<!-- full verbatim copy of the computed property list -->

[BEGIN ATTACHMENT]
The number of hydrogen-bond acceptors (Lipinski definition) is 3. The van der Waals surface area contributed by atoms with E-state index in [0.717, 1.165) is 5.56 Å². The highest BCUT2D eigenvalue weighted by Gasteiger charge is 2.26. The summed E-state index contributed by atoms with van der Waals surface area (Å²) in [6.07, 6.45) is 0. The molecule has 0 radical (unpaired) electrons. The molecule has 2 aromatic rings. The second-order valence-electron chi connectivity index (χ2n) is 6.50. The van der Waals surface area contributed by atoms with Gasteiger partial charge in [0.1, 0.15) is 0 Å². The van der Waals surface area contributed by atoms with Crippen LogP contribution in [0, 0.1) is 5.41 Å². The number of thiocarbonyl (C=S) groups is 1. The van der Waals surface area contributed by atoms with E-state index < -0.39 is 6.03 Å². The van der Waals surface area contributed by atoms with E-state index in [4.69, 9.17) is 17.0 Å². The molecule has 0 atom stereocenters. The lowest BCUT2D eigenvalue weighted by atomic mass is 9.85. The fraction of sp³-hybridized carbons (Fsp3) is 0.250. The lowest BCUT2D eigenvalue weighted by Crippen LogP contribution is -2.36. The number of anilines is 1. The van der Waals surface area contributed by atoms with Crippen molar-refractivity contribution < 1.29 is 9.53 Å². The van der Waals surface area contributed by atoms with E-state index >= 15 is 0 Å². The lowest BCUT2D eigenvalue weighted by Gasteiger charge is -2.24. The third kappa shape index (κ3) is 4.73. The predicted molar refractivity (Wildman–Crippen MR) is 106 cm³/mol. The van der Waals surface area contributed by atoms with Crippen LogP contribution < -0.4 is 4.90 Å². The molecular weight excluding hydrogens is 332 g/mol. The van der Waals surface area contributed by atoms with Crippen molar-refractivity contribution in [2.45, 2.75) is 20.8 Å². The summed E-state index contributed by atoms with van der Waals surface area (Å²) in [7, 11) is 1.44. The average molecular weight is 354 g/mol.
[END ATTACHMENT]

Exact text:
The number of hydrogen-bond acceptors (Lipinski definition) is 3. The van der Waals surface area contributed by atoms with E-state index in [0.717, 1.165) is 5.56 Å². The highest BCUT2D eigenvalue weighted by Gasteiger charge is 2.26. The summed E-state index contributed by atoms with van der Waals surface area (Å²) in [6.07, 6.45) is 0. The molecule has 0 radical (unpaired) electrons. The molecule has 2 aromatic rings. The second-order valence-electron chi connectivity index (χ2n) is 6.50. The van der Waals surface area contributed by atoms with Gasteiger partial charge in [0.1, 0.15) is 0 Å². The van der Waals surface area contributed by atoms with Crippen LogP contribution in [0, 0.1) is 5.41 Å². The number of thiocarbonyl (C=S) groups is 1. The van der Waals surface area contributed by atoms with E-state index < -0.39 is 6.03 Å². The van der Waals surface area contributed by atoms with E-state index in [4.69, 9.17) is 17.0 Å². The molecule has 0 atom stereocenters. The lowest BCUT2D eigenvalue weighted by atomic mass is 9.85. The fraction of sp³-hybridized carbons (Fsp3) is 0.250. The lowest BCUT2D eigenvalue weighted by Crippen LogP contribution is -2.36. The number of anilines is 1. The van der Waals surface area contributed by atoms with Crippen molar-refractivity contribution < 1.29 is 9.53 Å². The van der Waals surface area contributed by atoms with E-state index >= 15 is 0 Å². The lowest BCUT2D eigenvalue weighted by Gasteiger charge is -2.24. The third kappa shape index (κ3) is 4.73. The predicted molar refractivity (Wildman–Crippen MR) is 106 cm³/mol. The van der Waals surface area contributed by atoms with Crippen LogP contribution < -0.4 is 4.90 Å². The molecular weight excluding hydrogens is 332 g/mol. The van der Waals surface area contributed by atoms with Crippen molar-refractivity contribution in [2.45, 2.75) is 20.8 Å². The summed E-state index contributed by atoms with van der Waals surface area (Å²) in [7, 11) is 1.44. The average molecular weight is 354 g/mol.